Presented in conjunction with Skeleton Architecture’s appearance at the ICA, these three community workshops  “provide a communing to explore embodied archive, communal selfhood, and the divine everyday.” The collective writes, “Inspired by Dr. Kariamu Welsh Asante’s description of Africanist memory as ‘a conscious and subconscious calling upon the ancestors, gods, mind to permit the flow of energy,’ we will move, sit, talk, write, draw, conjure, and vision, through both private and public practices.”

Saturday, July 22

Skeleton Architecture has organized these workshops “as a safer space for Black bodies to collect and center ourselves in particular solidarity. The workshops are all-gender inclusive, gender-presentation inclusive, age inclusive, and body positive; all body types and levels of experience are welcome.”

This workshop with Maria Bauman creates the time and context to slow down and experience restoration within a capitalist climate that is depleting all of us. Drawing upon Maria’s background in partnered stretching and in designing and implementing movement experiences for people of all ages and levels of comfort in their bodies, she is offering safe tools for muscle ease and lengthening and greater breath awareness. We will relieve tension, increase flexibility, release energy stashed in the body, and take in the caring energy of the group – leaning on one another literally and figuratively for greater release than is possible alone.

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Embodied Listening is a guided workshop facilitated by Grace Osborne and Shea Rose that emphasizes vocal toning, listening, and medicine melodies. Space is created for all participants to sing improvised phrases, be immersed in healing drones, and listen in new ways.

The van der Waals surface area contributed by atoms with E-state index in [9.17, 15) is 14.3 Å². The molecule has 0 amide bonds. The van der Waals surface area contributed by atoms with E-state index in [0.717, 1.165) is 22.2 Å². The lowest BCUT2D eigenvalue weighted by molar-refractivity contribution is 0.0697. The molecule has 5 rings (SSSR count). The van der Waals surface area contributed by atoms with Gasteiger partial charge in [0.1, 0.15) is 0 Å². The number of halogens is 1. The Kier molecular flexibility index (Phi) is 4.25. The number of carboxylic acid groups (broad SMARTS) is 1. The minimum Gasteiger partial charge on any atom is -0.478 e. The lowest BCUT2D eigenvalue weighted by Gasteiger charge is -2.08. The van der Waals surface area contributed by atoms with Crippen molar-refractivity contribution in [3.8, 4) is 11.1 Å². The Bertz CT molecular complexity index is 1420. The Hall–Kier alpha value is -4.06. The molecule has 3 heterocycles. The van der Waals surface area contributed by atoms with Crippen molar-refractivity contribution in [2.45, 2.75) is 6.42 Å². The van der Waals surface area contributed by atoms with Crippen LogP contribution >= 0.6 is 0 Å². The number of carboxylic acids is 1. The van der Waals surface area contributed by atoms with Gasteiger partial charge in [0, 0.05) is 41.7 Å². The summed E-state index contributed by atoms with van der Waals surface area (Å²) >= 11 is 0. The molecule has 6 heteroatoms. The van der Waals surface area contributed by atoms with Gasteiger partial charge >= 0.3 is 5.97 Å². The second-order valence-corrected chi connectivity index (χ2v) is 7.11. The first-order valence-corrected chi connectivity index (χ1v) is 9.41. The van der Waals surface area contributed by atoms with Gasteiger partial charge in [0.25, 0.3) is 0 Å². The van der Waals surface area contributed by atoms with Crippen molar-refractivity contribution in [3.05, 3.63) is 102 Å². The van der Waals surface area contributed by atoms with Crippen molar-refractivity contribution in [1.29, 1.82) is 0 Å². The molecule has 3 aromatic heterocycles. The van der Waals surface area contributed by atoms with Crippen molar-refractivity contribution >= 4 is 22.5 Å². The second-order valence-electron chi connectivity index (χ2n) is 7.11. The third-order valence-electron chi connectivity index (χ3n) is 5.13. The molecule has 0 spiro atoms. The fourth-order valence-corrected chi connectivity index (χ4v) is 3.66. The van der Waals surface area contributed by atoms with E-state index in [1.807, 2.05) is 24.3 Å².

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Sunday, July 23

The Sunday workshop is open to everyone and is all-gender inclusive, gender-presentation inclusive, age inclusive, and body positive; people of all body types, backgrounds, and levels of experience are welcome.

Dance for Social Justice is a process-based workshop with Marsha Parrilla that delves into the universal language of movement to generate conversations and create art around social justice issues in our communities. Participants exercise solidarity through group work, the exchange of ideas, and engaging in intentional discussions. Through a facilitated dance composition process, participants explore basic elements of dance composition to create dance pieces with their groups. An informal showing and a feedback/Q&A session brings closure to the workshop.

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Maria Bauman is a Black and queer dance artist and community organizer from Jacksonville, FL. She is now based in Brooklyn, NY. Her MBDance choreography is based on her sense of physical and emotional power, insistence on equity, and fascination with intimacy. Bauman brings the same tenets to organizing to undo racism in the arts and beyond with ACRE (Artists Co-creating Real Equity), the grassroots organizing body she co-founded. Her work is at the same time a poem, a manifesto, a beckon, a softening. In Infinite Body, Eva Yaa Asantewaa wrote, “As a choreographer Bauman expresses humanistic insight with the blend of strength, suppleness, and flow that her training in capoeira has given her.” In particular, Maria’s dances center the nonlinear stories and bodies of queer people of color onstage. Maria is currently Community Action Artist in Residence at Gibney Dance Center (NY) and was recently awarded a creative residency at Brooklyn Arts Exchange.